Researchers have discovered that mitophagy – the selective degradation of damaged mitochondria – allows liver cancer stem cells to survive and contribute to liver tumor growth. Their findings suggest that halting mitophagy temporarily is a potential new therapeutic target for liver cancer.
The study “Mitophagy Controls the Activities of Tumor Suppressor p53 to Regulate Hepatic Cancer Stem Cells” was published in the journal Molecular Cell.
Liver cancer has been on the rise, with the Centers for Disease Control and Prevention pointing to an increase in new cases of up to 38 percent in nine years – from 2003 to 2012 – that resulted in 23,000 deaths (a 56 percent bump).
The cancer mortality is linked to its ability to resist the majority of chemotherapy drugs – only three drugs have been capable of shrinking liver tumors, but the cancer develops resistance fast and eventually overcomes the therapy.
The discovery that mitophagy may present a therapeutic target for liver cancer was made by researchers at the Keck School of Medicine of USC. They found that mitophagy benefits hepatic cancer stem cells, allowing tumors to proliferate.
This happens because a key tumor suppressor protein – called p53 – binds to mitochondria before traveling to the cell nucleus to activate a series of genes that stop cells’ malignant transformation.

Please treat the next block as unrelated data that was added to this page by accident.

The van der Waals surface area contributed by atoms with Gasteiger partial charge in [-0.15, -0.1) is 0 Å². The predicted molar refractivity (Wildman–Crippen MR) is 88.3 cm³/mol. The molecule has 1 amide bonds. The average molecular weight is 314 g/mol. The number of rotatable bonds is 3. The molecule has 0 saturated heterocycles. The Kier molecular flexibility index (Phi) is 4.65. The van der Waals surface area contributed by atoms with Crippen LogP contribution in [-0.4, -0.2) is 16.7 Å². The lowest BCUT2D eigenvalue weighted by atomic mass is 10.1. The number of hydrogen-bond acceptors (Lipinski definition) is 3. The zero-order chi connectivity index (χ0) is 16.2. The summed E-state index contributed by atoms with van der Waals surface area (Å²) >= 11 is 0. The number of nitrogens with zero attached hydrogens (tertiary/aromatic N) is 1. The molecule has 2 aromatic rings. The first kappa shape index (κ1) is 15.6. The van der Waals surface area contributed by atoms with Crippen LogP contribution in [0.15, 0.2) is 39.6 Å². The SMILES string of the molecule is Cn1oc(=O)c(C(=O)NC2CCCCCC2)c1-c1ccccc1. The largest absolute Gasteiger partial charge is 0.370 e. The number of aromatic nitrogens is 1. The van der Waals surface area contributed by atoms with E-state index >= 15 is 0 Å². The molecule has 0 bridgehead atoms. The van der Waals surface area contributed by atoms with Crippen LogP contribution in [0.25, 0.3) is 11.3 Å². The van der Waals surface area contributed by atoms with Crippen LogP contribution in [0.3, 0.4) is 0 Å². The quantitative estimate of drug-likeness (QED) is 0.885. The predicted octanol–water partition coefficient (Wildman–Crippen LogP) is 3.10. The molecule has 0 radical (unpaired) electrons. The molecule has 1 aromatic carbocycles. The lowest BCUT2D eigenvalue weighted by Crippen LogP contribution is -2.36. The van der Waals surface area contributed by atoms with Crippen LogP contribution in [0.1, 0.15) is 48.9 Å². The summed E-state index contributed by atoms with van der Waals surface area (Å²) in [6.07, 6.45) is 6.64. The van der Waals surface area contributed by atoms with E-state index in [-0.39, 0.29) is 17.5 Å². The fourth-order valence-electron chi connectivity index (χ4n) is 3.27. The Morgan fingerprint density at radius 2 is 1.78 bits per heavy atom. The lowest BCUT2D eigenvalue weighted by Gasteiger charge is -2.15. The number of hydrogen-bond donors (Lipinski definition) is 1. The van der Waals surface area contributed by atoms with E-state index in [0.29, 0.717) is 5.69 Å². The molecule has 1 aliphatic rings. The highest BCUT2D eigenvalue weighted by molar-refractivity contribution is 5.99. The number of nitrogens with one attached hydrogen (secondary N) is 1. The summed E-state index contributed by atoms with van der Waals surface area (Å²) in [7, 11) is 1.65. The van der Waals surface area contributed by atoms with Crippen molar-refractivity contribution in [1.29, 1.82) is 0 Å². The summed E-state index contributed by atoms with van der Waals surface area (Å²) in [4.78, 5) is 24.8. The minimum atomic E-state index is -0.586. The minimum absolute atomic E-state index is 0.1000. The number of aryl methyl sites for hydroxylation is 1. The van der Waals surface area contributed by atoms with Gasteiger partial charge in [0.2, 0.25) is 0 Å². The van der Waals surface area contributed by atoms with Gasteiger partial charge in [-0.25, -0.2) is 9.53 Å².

If a lot of mitochondria are removed, then cells lose the tumor suppressor p53, allowing hepatic cancer stem cells to proliferate and the tumor to grow.
“Liver cancer is difficult to treat, and most patients who are diagnosed with it will die within a five-year period,” Jing-Hsiung James Ou, study lead author and a professor of molecular microbiology and immunology at the Keck School of Medicine, said in a press release. “My team has identified how liver cancer stem cells are maintained. Without these ‘seeds of cancer,’ liver tumors would shrink and eventually disappear.”
Inhibiting mitophagy temporarily, researchers found, reduced the number of hepatic cancer stem cells. Because these cells fuel tumor growth, reducing their number leads to tumor shrinkage and eventual disappearance.
“Now that we understand the molecular process, we will be able to target this pathway to stop the production of cancer stem cells,” Ou said. “If cancer stem cells are gone, cancer is gone.”